I originally picked this up expecting something more along the lines of The Bees by Laline Paull, especially with it being compared to Station Eleven and Never Let Me Go. What I found instead read more like a family drama. Which is fine, it just didn’t meet my expectations.

I also feel like the translation might have made it a clunkier read. Here’s an example: “The yellow color was completely real, nothing I was imagining. It came from the brocade tapestry my wife, Thilda, had stuck up on the walls when we moved in a few years ago. We’d had a lot of space at that time.”

Okay, there’s nothing wrong here, but it’s not very engaging or inspiring prose.

Despite these reservations, I did like the concept of weaving three stories together to tell the history of bees.

Thanks to Touchstone and NetGalley for providing me with an advance copy in exchange for an honest review.

Short Story Collections

Issue cover of Uncanny Magazine Issue 17Uncanny Magazine Issue 17: July/August 2017. Published July 4th, 2017. Rating: 3/5

The two stand out stories from this edition were Children of Thorns, Children of Water by Aliette de Bodard and The Worshipful Society of Glovers by Mary Robinette Kowal. Both were rich in context, with complex characters. And if you like birds, then you should read A Nest of Ghosts, a House of Birds by Kat Howard. There were also 2 poems I would recommend: Starskin, Sealskin by Shveta Thakrar and Sara Cleto and Questions We Asked for the Girls Turned to Limbs by Chloe N. Clark. You can also read my review of every story, essay, and poem in this edition.

What have you been reading lately?

2016 Favorite Novels and Reading Stats


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I exceeded my expectations in 2016 and read a total of 105 books (goal was 100). Yay! Before I list my favorites, here are some stats, for those interested:

  • 70% women writers, 35% men writers (overlap due to some collections having multiple editors)
  • 25% people of color writers (aiming for 33%)
  • Longest book Middlemarch by George Eliot at 904 pages
  • 20 the Library of Congress labels as nonfiction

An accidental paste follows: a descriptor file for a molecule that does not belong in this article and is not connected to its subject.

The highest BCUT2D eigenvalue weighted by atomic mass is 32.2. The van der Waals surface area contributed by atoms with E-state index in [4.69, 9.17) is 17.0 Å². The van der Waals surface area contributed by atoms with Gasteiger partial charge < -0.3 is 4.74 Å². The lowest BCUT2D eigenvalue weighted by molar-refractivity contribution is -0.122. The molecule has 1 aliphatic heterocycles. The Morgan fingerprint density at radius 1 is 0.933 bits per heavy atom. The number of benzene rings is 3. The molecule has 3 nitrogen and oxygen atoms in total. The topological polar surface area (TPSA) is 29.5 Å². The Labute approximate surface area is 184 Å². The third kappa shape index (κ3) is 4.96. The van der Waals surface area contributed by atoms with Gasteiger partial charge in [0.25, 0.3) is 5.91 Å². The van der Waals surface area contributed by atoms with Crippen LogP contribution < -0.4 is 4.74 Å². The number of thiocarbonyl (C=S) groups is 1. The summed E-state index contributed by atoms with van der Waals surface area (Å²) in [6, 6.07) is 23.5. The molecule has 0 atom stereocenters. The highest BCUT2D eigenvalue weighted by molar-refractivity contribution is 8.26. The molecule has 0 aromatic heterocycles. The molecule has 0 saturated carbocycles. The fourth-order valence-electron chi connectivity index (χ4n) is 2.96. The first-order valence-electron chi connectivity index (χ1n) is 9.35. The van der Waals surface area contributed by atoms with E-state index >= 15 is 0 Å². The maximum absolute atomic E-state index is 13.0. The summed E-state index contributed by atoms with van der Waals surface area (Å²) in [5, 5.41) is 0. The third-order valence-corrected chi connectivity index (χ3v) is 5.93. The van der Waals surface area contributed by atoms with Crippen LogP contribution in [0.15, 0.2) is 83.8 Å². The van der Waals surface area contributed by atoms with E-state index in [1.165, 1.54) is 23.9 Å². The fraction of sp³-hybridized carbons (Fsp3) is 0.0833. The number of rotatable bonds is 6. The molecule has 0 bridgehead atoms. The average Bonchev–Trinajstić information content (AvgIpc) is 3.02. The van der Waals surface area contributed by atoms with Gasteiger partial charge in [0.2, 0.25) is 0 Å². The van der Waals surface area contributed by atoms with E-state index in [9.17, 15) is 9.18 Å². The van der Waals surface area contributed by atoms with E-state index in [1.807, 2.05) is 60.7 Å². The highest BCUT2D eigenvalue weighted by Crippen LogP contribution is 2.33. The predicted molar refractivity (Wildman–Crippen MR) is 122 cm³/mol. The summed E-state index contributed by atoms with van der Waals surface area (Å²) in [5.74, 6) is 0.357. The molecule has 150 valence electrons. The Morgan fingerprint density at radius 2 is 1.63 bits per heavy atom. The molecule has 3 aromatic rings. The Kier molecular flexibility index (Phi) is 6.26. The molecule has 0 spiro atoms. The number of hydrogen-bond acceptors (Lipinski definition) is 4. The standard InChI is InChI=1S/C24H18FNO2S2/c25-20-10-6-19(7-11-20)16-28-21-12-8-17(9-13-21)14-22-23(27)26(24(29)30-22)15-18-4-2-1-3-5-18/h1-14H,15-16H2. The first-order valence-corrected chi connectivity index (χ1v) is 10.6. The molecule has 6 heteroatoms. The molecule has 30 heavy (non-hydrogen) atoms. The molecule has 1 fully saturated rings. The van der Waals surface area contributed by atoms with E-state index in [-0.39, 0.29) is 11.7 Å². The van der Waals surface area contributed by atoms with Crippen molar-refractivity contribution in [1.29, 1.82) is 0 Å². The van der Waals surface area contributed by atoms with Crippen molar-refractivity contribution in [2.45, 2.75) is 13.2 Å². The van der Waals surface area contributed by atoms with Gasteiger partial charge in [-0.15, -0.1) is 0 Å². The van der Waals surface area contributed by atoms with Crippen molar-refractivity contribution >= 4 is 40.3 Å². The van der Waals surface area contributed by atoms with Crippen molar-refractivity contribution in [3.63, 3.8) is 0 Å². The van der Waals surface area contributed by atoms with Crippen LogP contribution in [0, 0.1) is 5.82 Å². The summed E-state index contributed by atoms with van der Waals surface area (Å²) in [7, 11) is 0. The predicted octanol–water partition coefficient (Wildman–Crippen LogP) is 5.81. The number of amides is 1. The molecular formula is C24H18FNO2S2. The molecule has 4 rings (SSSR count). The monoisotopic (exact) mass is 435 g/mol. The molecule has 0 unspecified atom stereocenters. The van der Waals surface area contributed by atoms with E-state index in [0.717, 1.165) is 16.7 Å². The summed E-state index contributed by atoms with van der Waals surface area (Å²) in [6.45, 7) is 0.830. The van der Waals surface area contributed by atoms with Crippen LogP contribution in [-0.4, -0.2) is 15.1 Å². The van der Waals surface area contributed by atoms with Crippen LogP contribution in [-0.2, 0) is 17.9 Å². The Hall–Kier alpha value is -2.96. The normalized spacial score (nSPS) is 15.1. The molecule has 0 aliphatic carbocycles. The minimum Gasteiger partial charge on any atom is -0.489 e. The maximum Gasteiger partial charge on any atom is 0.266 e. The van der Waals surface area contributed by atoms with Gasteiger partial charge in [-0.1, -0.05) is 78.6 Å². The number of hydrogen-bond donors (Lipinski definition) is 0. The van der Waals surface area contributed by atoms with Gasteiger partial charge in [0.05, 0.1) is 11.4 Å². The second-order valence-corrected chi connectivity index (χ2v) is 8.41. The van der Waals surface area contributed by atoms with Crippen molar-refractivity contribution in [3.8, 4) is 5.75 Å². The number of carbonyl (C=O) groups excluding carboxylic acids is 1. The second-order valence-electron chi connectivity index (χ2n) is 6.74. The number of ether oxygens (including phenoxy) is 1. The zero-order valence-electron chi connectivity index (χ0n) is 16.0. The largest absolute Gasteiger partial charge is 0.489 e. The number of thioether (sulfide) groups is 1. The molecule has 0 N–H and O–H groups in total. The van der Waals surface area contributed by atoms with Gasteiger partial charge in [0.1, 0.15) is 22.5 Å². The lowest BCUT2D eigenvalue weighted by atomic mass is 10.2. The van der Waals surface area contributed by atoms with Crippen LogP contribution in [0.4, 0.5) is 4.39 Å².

• 15 Young Adult and Middle Grade
  • 24 published in 2016
  • 9 published before 1950

Without further ado, here’s my top 10 list of favorite books I read in 2016, in no particular order. I’ll list my favorite short stories next week.

Books

  1. The Fifth Season by N.K. Jemisin. Published in 2015. Adult Fantasy and Apocalypse. If I had to pick one favorite book of the year, this is it. It won the Hugo award, so I’m not the only person who feels this way. The magic in this world is orogeny, the ability to manipulate geologic formations, and the ‘fifth season’ occurs when a massive upheaval of the earth causes an apocalypse by wiping out most of humanity until the survivors rebuild once more. It’s book one of The Broken Earth trilogy, and book 2 — The Obelisk Gate — was released earlier this year (I enjoyed it though not quite as much as Book 2), and book 3 is forthcoming in August of 2017.

 

  1. Sorcerer to the Crown by Zen Cho. Published in 2015. Adult Fantasy. This one’s a super fun read. I wrote a full review on this blog. While book 1 of a series, it stands on its own well. Two magicians try to save England’s magic, but they both have very different ways of going about it. Zacharias, a freed slave and now a Sorcerer Royal, likes to follow the rules, but Prunella, his magician-in-training, chooses efficiency over obedience, especially since the ‘rules’ have never included her anyway. A lot of fun ensues. Book 2 is slated to be published in 2017, though I couldn’t find an exact date for release.

 

  1. Parable of the Sower by Octavia Butler. Published in 1993. Adult Apocalypse (though could be read by teens). This is such a page-turner. I’ve been remiss for a while in failing to read Octavia Butler, so this year I finally sat down and read 3 of her novels, and this is my favorite of the 3. Lauren Olamina is not your normal teenager, even compared to the other teens in the gated community she lives in during an economic and social apocalypse. After the community fails, Lauren starts a new religion and collects followers as she travels. A must read, especially in the current political climate. I didn’t like book 2 as much — Parable of the Talents — but notably in book 2 a presidential candidate emerges whose campaign slogan is “Make America Great Again” (seriously), and though he never admits to being racist and bigoted, his followers commit hate crimes with his support. Super scary.

 

  1. Between the World and Me by Ta-Nehisi Coates. Published in 2015. Adult Nonfiction. I wrote a joint review of this and Kindred by Octavia Butler earlier this year. Written as a letter to his 15-year old son, it explores what it means to be a black man in America, where your body can be taken, beaten, and killed without repercussions. It’s a powerful and essential read.

 

  1. Beauty and the Beast Tales From Around the World edited by Heidi Anne Heiner. Published in 2013. Fairytale Collection. I wrote a full review earlier this year. Any fairytale lover needs to read this, and especially “Beauty and the Beast” fans. But even if you’re not a B&B fan, there are versions collected here that I like much better than the most popular tale.

 

 

  1. Why I Wake Early by Mary Oliver. Published in 2005. Poetry. Mary Oliver may be my favorite contemporary poet (I really hate picking favorites), and this collection is excellent. If I hear anyone say they don’t like poetry because it’s too inaccessible, this is the collection I will give them. These are lovely, clear and poignant nature poems.